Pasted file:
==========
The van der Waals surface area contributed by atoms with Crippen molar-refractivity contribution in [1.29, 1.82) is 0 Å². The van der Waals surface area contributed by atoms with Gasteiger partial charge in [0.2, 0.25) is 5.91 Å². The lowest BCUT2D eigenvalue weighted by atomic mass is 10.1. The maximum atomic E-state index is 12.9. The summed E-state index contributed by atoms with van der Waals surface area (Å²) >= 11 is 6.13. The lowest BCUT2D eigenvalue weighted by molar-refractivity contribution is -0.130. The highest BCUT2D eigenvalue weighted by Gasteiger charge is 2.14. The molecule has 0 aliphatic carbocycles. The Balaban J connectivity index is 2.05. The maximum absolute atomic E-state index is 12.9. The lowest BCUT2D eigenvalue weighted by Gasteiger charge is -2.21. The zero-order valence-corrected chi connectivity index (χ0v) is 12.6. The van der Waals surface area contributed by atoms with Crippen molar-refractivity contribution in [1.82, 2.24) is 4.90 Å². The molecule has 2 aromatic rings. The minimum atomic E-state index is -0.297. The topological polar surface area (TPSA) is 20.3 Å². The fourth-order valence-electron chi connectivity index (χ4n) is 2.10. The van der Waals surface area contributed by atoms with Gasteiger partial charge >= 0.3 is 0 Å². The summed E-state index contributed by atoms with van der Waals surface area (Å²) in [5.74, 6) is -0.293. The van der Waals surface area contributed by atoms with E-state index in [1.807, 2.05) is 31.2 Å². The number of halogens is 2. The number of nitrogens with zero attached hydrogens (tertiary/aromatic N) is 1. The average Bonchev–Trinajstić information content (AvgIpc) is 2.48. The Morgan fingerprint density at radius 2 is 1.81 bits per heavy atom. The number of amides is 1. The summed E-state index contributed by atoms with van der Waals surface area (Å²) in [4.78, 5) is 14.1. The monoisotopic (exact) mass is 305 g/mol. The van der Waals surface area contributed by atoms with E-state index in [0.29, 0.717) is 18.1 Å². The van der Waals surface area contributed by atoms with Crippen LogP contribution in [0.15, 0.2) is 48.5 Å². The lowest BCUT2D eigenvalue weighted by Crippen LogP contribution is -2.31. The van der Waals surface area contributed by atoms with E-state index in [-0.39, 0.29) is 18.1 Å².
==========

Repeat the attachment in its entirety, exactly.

The van der Waals surface area contributed by atoms with Crippen molar-refractivity contribution in [1.29, 1.82) is 0 Å². The van der Waals surface area contributed by atoms with Gasteiger partial charge in [0.2, 0.25) is 5.91 Å². The lowest BCUT2D eigenvalue weighted by atomic mass is 10.1. The maximum atomic E-state index is 12.9. The summed E-state index contributed by atoms with van der Waals surface area (Å²) >= 11 is 6.13. The lowest BCUT2D eigenvalue weighted by molar-refractivity contribution is -0.130. The highest BCUT2D eigenvalue weighted by Gasteiger charge is 2.14. The molecule has 0 aliphatic carbocycles. The Balaban J connectivity index is 2.05. The maximum absolute atomic E-state index is 12.9. The lowest BCUT2D eigenvalue weighted by Gasteiger charge is -2.21. The zero-order valence-corrected chi connectivity index (χ0v) is 12.6. The van der Waals surface area contributed by atoms with Crippen molar-refractivity contribution in [1.82, 2.24) is 4.90 Å². The molecule has 2 aromatic rings. The minimum atomic E-state index is -0.297. The topological polar surface area (TPSA) is 20.3 Å². The fourth-order valence-electron chi connectivity index (χ4n) is 2.10. The van der Waals surface area contributed by atoms with Gasteiger partial charge >= 0.3 is 0 Å². The summed E-state index contributed by atoms with van der Waals surface area (Å²) in [5.74, 6) is -0.293. The van der Waals surface area contributed by atoms with E-state index in [1.807, 2.05) is 31.2 Å². The number of halogens is 2. The number of nitrogens with zero attached hydrogens (tertiary/aromatic N) is 1. The average Bonchev–Trinajstić information content (AvgIpc) is 2.48. The Morgan fingerprint density at radius 2 is 1.81 bits per heavy atom. The number of amides is 1. The summed E-state index contributed by atoms with van der Waals surface area (Å²) in [4.78, 5) is 14.1. The monoisotopic (exact) mass is 305 g/mol. The van der Waals surface area contributed by atoms with E-state index in [0.29, 0.717) is 18.1 Å². The van der Waals surface area contributed by atoms with Crippen LogP contribution in [0.15, 0.2) is 48.5 Å². The lowest BCUT2D eigenvalue weighted by Crippen LogP contribution is -2.31. The van der Waals surface area contributed by atoms with E-state index in [-0.39, 0.29) is 18.1 Å².